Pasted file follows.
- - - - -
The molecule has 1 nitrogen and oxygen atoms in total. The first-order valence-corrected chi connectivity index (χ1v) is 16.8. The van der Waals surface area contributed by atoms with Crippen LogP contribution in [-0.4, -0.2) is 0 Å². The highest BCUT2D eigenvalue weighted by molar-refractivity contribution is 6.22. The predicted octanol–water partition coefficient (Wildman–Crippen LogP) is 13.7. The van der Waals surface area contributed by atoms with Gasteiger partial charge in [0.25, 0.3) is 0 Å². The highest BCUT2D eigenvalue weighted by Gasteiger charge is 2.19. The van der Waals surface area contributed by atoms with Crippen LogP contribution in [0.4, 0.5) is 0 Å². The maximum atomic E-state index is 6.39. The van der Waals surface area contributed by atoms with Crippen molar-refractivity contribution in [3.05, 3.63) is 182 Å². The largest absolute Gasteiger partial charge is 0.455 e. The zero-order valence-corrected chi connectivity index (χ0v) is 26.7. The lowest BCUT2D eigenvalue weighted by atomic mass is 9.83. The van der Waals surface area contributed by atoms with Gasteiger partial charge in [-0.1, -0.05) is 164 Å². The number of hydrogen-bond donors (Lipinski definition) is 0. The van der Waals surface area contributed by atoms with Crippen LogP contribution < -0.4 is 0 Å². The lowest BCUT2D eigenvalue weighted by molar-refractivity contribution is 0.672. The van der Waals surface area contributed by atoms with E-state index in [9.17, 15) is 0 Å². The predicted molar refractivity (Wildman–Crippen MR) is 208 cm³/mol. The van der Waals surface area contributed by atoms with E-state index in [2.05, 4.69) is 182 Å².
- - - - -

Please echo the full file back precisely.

The molecule has 1 nitrogen and oxygen atoms in total. The first-order valence-corrected chi connectivity index (χ1v) is 16.8. The van der Waals surface area contributed by atoms with Crippen LogP contribution in [-0.4, -0.2) is 0 Å². The highest BCUT2D eigenvalue weighted by molar-refractivity contribution is 6.22. The predicted octanol–water partition coefficient (Wildman–Crippen LogP) is 13.7. The van der Waals surface area contributed by atoms with Gasteiger partial charge in [0.25, 0.3) is 0 Å². The highest BCUT2D eigenvalue weighted by Gasteiger charge is 2.19. The van der Waals surface area contributed by atoms with Crippen LogP contribution in [0.4, 0.5) is 0 Å². The maximum atomic E-state index is 6.39. The van der Waals surface area contributed by atoms with Crippen molar-refractivity contribution in [3.05, 3.63) is 182 Å². The largest absolute Gasteiger partial charge is 0.455 e. The zero-order valence-corrected chi connectivity index (χ0v) is 26.7. The lowest BCUT2D eigenvalue weighted by atomic mass is 9.83. The van der Waals surface area contributed by atoms with Gasteiger partial charge in [-0.1, -0.05) is 164 Å². The number of hydrogen-bond donors (Lipinski definition) is 0. The van der Waals surface area contributed by atoms with Crippen LogP contribution < -0.4 is 0 Å². The lowest BCUT2D eigenvalue weighted by molar-refractivity contribution is 0.672. The van der Waals surface area contributed by atoms with E-state index in [9.17, 15) is 0 Å². The predicted molar refractivity (Wildman–Crippen MR) is 208 cm³/mol. The van der Waals surface area contributed by atoms with E-state index in [2.05, 4.69) is 182 Å².